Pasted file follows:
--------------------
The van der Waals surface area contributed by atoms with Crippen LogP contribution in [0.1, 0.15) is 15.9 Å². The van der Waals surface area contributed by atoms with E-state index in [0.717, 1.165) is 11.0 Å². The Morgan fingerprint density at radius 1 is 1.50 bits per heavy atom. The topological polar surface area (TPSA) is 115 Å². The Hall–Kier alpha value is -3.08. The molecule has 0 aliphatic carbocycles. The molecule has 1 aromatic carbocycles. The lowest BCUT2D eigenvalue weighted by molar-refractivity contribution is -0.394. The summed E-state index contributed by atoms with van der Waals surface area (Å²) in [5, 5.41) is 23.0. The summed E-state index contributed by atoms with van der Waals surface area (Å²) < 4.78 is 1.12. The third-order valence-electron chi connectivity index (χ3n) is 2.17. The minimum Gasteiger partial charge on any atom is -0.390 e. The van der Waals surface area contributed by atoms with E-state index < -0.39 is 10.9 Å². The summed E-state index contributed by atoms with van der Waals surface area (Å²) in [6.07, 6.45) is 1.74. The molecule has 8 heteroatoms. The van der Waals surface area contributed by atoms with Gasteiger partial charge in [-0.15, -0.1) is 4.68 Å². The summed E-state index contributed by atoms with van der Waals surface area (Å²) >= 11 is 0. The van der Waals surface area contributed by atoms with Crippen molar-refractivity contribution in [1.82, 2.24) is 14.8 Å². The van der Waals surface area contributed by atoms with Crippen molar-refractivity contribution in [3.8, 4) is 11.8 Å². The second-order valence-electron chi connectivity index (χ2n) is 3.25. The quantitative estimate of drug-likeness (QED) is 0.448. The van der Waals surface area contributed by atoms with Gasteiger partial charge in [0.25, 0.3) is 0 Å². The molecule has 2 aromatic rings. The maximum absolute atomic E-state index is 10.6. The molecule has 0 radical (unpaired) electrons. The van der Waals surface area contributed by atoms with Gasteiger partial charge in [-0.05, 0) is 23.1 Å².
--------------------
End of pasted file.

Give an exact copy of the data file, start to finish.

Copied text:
The van der Waals surface area contributed by atoms with Crippen LogP contribution in [0.1, 0.15) is 15.9 Å². The van der Waals surface area contributed by atoms with E-state index in [0.717, 1.165) is 11.0 Å². The Morgan fingerprint density at radius 1 is 1.50 bits per heavy atom. The topological polar surface area (TPSA) is 115 Å². The Hall–Kier alpha value is -3.08. The molecule has 0 aliphatic carbocycles. The molecule has 1 aromatic carbocycles. The lowest BCUT2D eigenvalue weighted by molar-refractivity contribution is -0.394. The summed E-state index contributed by atoms with van der Waals surface area (Å²) in [5, 5.41) is 23.0. The summed E-state index contributed by atoms with van der Waals surface area (Å²) < 4.78 is 1.12. The third-order valence-electron chi connectivity index (χ3n) is 2.17. The minimum Gasteiger partial charge on any atom is -0.390 e. The van der Waals surface area contributed by atoms with E-state index < -0.39 is 10.9 Å². The summed E-state index contributed by atoms with van der Waals surface area (Å²) in [6.07, 6.45) is 1.74. The molecule has 8 heteroatoms. The van der Waals surface area contributed by atoms with Gasteiger partial charge in [-0.15, -0.1) is 4.68 Å². The summed E-state index contributed by atoms with van der Waals surface area (Å²) >= 11 is 0. The van der Waals surface area contributed by atoms with Crippen molar-refractivity contribution in [1.82, 2.24) is 14.8 Å². The van der Waals surface area contributed by atoms with Crippen molar-refractivity contribution in [3.8, 4) is 11.8 Å². The second-order valence-electron chi connectivity index (χ2n) is 3.25. The quantitative estimate of drug-likeness (QED) is 0.448. The van der Waals surface area contributed by atoms with Gasteiger partial charge in [0.25, 0.3) is 0 Å². The molecule has 2 aromatic rings. The maximum absolute atomic E-state index is 10.6. The molecule has 0 radical (unpaired) electrons. The van der Waals surface area contributed by atoms with Gasteiger partial charge in [-0.05, 0) is 23.1 Å².